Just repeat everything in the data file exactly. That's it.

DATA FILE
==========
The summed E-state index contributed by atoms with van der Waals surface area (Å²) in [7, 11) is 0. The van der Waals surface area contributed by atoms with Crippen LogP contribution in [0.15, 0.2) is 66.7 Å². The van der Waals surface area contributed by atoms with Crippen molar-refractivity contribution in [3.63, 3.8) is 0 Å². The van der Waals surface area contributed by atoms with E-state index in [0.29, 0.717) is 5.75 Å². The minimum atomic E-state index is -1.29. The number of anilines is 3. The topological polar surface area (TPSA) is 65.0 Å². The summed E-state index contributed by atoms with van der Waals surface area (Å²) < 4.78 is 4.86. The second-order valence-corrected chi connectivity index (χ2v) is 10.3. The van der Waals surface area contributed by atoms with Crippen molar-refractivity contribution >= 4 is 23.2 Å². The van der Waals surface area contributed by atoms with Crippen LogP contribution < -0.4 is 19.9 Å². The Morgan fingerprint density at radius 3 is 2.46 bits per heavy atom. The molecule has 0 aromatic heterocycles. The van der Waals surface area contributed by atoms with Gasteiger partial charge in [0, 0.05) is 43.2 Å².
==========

The summed E-state index contributed by atoms with van der Waals surface area (Å²) in [7, 11) is 0. The van der Waals surface area contributed by atoms with Crippen LogP contribution in [0.15, 0.2) is 66.7 Å². The van der Waals surface area contributed by atoms with Crippen molar-refractivity contribution in [3.63, 3.8) is 0 Å². The van der Waals surface area contributed by atoms with E-state index in [0.29, 0.717) is 5.75 Å². The minimum atomic E-state index is -1.29. The number of anilines is 3. The topological polar surface area (TPSA) is 65.0 Å². The summed E-state index contributed by atoms with van der Waals surface area (Å²) < 4.78 is 4.86. The second-order valence-corrected chi connectivity index (χ2v) is 10.3. The van der Waals surface area contributed by atoms with Crippen molar-refractivity contribution >= 4 is 23.2 Å². The van der Waals surface area contributed by atoms with Crippen LogP contribution < -0.4 is 19.9 Å². The Morgan fingerprint density at radius 3 is 2.46 bits per heavy atom. The molecule has 0 aromatic heterocycles. The van der Waals surface area contributed by atoms with Gasteiger partial charge in [0, 0.05) is 43.2 Å².